- Huawei, a Chinese telecommunications company, is a world leader in 5G technology and smartphones.
- The United States and other countries claim that Huawei threatens their national security. They say it is beholden to the Chinese government, which could use the company to spy. Huawei denies the accusation.
- The United States, Australia, Japan, and others have effectively banned Huawei from building their 5G networks, but it remains popular in low-income countries.
One of the world’s leading providers of fifth-generation (5G) mobile technology, Huawei is a Chinese telecommunications giant that has stoked fears of espionage and intellectual property theft in the United States and many other countries. In response, Washington and its allies have imposed sweeping restrictions on Huawei as part of a larger crackdown on Chinese technology companies.
Some experts warn that tensions between Washington and Beijing over technology could lead to a “digital iron curtain,” which would compel foreign governments to decide between doing business with the United States or China.
What is Huawei?
It is the world’s largest provider of 5G networks and a leader in sales of telecommunications equipment. Based in Shenzhen, China, Huawei sells its products domestically and internationally. In the United States, it has helped provide connectivity in rural areas of Alabama, Colorado, Oklahoma, and other states.
Ren Zhengfei, the company’s billionaire CEO, founded Huawei in 1987. With more than 190,000 employees, according to its website, Huawei claims to be a private company fully owned by its employees, though its precise ownership structure is unknown.
Why is it so controversial?
In recent years, the United States and several other countries have asserted that the company threatens their national security, saying it has violated international sanctions and stolen intellectual property, and that it could commit cyber espionage. Many U.S. policymakers view Huawei as a commercial extension of the Chinese Communist Party (CCP).
Cyber espionage. The main concern, according to U.S. intelligence agencies, is that the Chinese government could use Huawei to spy. Officials, primarily in the United States but also in Australia and several other countries, point to intentionally vague Chinese intelligence laws that could be used to force Huawei to hand over data to the Chinese government. (The United States has not publicly provided evidence that this has happened.) There are also concerns that Huawei’s 5G infrastructure could contain backdoors that allow the Chinese government to collect and centralize massive quantities of data and give Beijing the necessary access to attack communications networks and public utilities. In 2022, an FBI investigation found that Huawei equipment can be used to disrupt U.S. military communications, including those about the U.S. nuclear arsenal.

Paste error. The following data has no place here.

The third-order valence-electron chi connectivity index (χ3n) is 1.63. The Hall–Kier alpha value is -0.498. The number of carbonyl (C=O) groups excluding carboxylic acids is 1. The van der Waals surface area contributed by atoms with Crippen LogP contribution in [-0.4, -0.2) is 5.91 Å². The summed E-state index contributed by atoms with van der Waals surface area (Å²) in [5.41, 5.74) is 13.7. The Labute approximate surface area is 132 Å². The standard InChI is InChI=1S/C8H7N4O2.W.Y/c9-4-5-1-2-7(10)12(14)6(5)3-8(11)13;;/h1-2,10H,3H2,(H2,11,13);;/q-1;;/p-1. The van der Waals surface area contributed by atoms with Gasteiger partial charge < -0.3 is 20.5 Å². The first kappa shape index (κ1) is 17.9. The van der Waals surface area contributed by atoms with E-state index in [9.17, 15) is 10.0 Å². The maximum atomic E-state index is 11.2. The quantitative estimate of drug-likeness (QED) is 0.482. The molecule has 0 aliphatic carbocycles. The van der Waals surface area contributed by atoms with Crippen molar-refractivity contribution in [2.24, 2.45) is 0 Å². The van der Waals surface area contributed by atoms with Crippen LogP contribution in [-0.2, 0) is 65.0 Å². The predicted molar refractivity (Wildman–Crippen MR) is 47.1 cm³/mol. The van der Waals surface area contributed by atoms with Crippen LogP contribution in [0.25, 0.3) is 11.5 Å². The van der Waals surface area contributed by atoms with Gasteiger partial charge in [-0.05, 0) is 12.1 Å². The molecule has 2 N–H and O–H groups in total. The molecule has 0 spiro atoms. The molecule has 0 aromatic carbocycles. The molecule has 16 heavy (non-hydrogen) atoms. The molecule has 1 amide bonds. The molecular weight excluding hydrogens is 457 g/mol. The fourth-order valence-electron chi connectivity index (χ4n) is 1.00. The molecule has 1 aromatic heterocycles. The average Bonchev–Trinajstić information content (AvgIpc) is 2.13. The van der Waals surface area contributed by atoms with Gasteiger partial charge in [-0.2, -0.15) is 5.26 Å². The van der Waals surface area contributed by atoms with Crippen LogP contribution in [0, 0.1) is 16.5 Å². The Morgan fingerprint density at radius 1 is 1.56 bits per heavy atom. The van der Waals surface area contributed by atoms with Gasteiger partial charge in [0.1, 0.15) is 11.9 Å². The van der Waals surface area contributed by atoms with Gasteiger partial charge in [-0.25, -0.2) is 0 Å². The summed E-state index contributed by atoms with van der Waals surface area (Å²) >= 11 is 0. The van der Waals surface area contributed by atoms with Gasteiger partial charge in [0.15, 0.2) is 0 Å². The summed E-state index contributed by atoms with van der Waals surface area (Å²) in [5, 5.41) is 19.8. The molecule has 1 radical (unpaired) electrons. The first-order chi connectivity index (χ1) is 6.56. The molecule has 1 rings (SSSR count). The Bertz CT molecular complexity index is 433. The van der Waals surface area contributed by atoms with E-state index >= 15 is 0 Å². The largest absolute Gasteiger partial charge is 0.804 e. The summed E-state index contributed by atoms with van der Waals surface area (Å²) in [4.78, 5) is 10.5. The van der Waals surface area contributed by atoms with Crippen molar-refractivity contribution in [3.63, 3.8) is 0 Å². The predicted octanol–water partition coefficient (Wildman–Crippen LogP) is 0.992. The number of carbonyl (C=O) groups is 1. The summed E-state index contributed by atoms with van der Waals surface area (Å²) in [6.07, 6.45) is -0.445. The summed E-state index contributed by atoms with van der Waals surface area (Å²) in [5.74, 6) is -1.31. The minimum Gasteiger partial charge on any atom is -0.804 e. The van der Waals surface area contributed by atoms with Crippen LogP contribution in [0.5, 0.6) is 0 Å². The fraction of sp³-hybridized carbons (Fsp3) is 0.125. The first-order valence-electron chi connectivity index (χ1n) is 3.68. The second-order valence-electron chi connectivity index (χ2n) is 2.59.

Congress began receiving warnings about Huawei as early as 2012, when a U.S. House Permanent Select Committee on Intelligence report [PDF] concluded that using equipment made by Huawei and ZTE, another Chinese telecommunications company, could “undermine core U.S. national security interests.” In 2018, six U.S. intelligence chiefs, including the directors of the CIA and FBI, cautioned Americans against using Huawei products, warning that the company could conduct “undetected espionage.”
At the heart of Washington’s concerns is 5G, the latest technology standard for cellular networks, which provides faster download speeds for smartphones, connects devices in smart cities, and supports autonomous vehicles and robots. “5G is a different type of risk versus 4G or 3G. It’s much harder to separate the core from the periphery,” says CFR’s Adam Segal. “Once you have those risks, you have to trust the company much more. But it is difficult to trust Huawei, given the relationship between companies and the Communist Party.”
Intellectual property theft. U.S. companies and global telecom firms have for years accused Huawei of stealing trade secrets, starting with Cisco’s 2003 lawsuit alleging that its source code appeared in Huawei products. (The suit was later settled.) In 2017, a U.S. jury found Huawei guilty of stealing intellectual property from T-Mobile, and in 2020, the U.S. Justice Department charged Huawei with racketeering conspiracy and conspiracy to steal trade secrets. According to the indictment, these violations allowed Huawei to “drastically cut its research and development costs and associated delays, giving the company a significant and unfair competitive advantage.”
Trade violations. The United States claims that Huawei has violated sanctions on Iran and North Korea. A federal indictment unsealed in January 2019 against Meng Wanzhou, Huawei’s chief financial officer and Ren’s daughter, said that Huawei defrauded banks in order to do business with Iran and obstructed justice in the process by destroying evidence. Meng was detained in Canada in 2018 at the request of the United States, which was seeking her extradition. In 2021, she reached a deferred prosecution agreement with the U.S. Justice Department, which later dropped the charges against her.
How much sway does Beijing have over tech companies?
The government has considerable sway over Chinese private companies through heavy regulation, including the requirement that they establish CCP branches within them, and state-backed investment. Executives of many of the biggest companies are party members, including Alibaba cofounder Jack Ma and Huawei founder Ren, who served as an engineer in the People’s Liberation Army during the Cultural Revolution.